CD review: Mason Bates, orchestral works

First published in Gramophone, May 2016

Mason Bates
Works for Orchestra. San Francisco Symphony/Michael Tilson Thomas (SFS Media)
Mothership. Boston Modern Orchestra Project/ Gil Rose (BMOP Sound)

A jet engine revs at the start of Mothership by Mason Bates, something like a spacecraft taking off. (At least, I assume from the movies that’s what a spaceship taking off sounds like.) Soon a cheerful groove cuts in and violins and flutes are darting about in nimble loops. We’re off. “I look to the digital world as an important 21st century expansion of the orchestral sound world,” says Bates, a 39-year-old California-based DJ and composer who in recent years has become one of the most frequently performed living composers in US orchestral music. He doesn’t exactly set out to ‘reinvent’ classical music — that dubious onus has been landed on him by various promoters, grasping at a new fix to old issues around image and audience demographics — but neither is the jet engine accidental. He wants to launch orchestral music for the digital age, and sees an incorporation of electronic sounds, samples, field recordings and techno-inspired drum beats as a natural evolution, “like valves in brass instruments once were.”

What’s striking about this pair of new releases is how much of Bates’s brave new language can end up sounding pretty familiar. A piece like Sea-Blue Circuitry (2010) has the happy swagger of John Adams, the open horizons of Copland, the urban glitches of Bernstein. It’s a punchy cocktail, sweet and easy to drink, but its ingredients aren’t radical. Bates is good at writing layers and swells and sparky banter between sections of the orchestra; he’s also prone to underpinning soaring horn melodies with beefy pedal notes à la John Williams. From 1990s techno he has gleaned the art of pacing that induces a properly physical response: imagine a nightclub full of dancers throwing their arms in the air when a big beat finally lands. Maybe it’s an older trick of build-and-release channelled straight from Wagner. Either way, I think we’re supposed to feel this music as much as hear it.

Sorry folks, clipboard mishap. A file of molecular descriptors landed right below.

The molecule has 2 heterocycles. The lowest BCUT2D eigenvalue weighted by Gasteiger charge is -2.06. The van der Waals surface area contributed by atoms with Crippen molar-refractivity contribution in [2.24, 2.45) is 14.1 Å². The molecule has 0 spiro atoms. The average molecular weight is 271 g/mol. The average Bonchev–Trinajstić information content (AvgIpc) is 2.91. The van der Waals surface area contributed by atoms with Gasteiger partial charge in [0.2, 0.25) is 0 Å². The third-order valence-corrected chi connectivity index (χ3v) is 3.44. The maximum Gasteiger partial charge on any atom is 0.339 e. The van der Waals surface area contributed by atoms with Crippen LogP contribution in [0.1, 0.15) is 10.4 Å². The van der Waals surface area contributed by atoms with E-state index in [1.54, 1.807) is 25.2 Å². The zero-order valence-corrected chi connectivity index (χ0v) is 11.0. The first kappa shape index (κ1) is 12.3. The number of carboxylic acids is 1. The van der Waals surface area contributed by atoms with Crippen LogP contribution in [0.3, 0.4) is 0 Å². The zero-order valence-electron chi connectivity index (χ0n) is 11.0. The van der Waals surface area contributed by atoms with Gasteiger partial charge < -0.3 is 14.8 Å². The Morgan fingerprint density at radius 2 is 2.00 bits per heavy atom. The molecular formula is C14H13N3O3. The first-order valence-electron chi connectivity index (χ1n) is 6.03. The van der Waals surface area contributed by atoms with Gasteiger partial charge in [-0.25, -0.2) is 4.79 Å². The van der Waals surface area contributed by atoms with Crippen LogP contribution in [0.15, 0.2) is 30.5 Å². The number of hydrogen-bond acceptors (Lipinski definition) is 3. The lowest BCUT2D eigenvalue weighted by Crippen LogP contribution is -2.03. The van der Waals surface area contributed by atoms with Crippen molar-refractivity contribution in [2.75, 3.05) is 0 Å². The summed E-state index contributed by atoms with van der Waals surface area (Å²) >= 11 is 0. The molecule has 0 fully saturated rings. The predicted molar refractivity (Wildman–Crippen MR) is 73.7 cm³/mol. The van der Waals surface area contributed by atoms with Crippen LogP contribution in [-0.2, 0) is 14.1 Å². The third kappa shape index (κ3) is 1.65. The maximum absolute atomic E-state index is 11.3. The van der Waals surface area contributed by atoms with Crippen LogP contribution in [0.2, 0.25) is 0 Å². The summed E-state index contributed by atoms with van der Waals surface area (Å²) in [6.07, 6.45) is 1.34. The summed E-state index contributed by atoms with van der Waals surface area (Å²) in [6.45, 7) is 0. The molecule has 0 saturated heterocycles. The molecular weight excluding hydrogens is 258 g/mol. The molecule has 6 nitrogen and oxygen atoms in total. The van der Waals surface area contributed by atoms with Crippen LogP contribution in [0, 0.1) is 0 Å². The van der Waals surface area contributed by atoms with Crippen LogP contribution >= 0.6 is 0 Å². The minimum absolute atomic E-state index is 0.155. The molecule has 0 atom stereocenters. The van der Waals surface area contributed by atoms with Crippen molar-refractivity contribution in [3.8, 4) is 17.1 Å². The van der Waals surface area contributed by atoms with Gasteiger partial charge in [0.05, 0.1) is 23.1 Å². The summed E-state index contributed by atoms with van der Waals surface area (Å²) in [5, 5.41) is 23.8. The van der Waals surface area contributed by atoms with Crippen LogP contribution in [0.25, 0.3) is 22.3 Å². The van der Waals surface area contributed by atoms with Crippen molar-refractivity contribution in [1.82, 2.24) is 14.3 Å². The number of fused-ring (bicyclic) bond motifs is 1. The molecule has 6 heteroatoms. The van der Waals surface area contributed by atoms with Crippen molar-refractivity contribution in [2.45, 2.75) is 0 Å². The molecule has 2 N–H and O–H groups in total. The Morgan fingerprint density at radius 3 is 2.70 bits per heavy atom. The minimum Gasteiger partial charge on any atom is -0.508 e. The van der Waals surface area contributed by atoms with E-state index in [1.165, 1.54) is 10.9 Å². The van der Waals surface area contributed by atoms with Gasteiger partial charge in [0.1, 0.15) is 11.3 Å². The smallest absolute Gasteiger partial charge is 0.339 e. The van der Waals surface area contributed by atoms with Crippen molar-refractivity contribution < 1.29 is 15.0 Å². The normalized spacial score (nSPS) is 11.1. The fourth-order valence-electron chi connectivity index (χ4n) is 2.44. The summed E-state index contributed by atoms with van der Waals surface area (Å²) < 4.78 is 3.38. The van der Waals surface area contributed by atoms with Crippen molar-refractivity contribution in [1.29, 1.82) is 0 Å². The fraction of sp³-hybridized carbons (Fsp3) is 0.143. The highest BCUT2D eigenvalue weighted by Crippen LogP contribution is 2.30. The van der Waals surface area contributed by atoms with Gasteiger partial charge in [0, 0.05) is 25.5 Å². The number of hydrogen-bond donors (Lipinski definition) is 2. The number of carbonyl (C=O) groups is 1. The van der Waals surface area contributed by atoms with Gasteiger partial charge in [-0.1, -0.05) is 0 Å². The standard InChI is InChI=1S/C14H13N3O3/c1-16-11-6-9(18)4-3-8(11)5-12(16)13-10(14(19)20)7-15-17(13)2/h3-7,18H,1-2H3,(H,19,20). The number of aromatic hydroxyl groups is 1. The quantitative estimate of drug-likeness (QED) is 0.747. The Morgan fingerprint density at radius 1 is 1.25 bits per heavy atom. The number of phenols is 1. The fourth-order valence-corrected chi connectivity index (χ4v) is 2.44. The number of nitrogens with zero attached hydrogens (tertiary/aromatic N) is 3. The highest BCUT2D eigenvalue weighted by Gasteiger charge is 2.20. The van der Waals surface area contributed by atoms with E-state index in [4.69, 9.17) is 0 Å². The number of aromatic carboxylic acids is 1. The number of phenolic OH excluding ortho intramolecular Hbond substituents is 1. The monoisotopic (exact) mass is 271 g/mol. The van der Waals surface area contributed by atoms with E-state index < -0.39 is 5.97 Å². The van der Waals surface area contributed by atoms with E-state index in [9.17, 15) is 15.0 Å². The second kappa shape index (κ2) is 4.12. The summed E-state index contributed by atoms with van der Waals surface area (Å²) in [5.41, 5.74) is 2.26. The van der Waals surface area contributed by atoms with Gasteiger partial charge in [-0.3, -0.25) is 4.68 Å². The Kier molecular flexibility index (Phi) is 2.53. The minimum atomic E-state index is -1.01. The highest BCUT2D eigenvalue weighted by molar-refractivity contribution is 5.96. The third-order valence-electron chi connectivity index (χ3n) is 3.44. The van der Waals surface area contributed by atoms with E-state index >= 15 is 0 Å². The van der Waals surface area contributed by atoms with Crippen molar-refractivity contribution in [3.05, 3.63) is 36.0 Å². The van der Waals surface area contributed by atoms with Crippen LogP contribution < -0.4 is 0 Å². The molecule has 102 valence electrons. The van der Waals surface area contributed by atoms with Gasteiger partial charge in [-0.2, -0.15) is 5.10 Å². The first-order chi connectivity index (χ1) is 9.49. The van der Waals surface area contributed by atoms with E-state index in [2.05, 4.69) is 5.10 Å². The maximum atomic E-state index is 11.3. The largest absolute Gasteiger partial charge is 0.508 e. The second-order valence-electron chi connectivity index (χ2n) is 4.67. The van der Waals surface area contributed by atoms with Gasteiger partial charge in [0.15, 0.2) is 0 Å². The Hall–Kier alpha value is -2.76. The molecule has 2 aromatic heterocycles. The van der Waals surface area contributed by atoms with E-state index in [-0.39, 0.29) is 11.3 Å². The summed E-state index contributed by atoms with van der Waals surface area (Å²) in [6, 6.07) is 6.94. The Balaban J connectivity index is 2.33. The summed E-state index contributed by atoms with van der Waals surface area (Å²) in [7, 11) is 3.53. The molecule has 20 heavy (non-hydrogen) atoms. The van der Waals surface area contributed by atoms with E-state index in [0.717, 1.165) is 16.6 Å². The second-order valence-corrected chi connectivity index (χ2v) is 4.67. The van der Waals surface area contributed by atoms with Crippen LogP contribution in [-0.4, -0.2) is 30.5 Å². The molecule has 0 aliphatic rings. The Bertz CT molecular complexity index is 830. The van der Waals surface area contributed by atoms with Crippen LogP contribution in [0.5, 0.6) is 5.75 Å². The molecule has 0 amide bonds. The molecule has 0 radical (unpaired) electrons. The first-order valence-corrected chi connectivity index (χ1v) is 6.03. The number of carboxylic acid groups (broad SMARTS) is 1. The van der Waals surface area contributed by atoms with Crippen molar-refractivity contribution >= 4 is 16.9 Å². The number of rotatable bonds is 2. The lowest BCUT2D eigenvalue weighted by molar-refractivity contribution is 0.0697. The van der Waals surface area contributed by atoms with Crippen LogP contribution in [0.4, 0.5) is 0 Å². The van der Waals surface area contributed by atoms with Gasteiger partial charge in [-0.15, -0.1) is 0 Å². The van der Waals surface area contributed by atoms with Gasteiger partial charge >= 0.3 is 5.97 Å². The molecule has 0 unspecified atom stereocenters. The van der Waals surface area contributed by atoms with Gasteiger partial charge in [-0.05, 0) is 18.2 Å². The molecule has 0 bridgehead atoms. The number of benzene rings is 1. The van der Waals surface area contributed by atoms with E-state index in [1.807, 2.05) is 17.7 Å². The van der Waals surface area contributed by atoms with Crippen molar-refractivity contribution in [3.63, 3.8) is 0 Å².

Bates himself plays electronics on both recordings and on both he succeeds in making the blend feel right. Of the two discs, the plusher sounds come from Michael Tilson Thomas and his San Francisco band while Gil Rose and the Boston Modern Orchestra Project give fizzier, lighter, blither performances. The differences suit the respective repertoire.

The San Francisco album contains Bates’s biggest orchestral pieces to date. The B-Sides was commissioned by Tilson Thomas as a companion suite to Schoenberg’s Five Pieces for Orchestra — which seems a bit ironic considering B-sides were traditionally the platform for artists to explore arcane material and Bates’s chipper tonality is immeasurably more accessible than Schoenberg ever was. Liquid Interface is the piece Bates considers his first symphony and Tilson Thomas gives it grand space, weight and drive accordingly. The grittiest moments come in Alternative Energy, whose extra-musical references include particle colliders and climate disaster. Yet Tilson Thomas goes only so far with the dark and clangy stuff; he is quick to revert to glossy sheen.

Meanwhile the BMOP collection covers five popular concert openers and tone poems. Mothership is spry and blatant and fun. Sea-Blue Circuitry is a kind of bright, zesty pastoralism. Attack Decay Sustain Release is a blazing four-minute fanfare — here the brass struggle to keep rhythms tight — while the oldest and calmest piece is Rusty Air in Carolina (2006), its locusts and bush crickets marking the first time Bates used sampling as an orchestral instrument. Desert Transport incorporates the earthy singing of Arizona’s Pima Indians: in the end, it’s the oldest material that keeps the music rooted.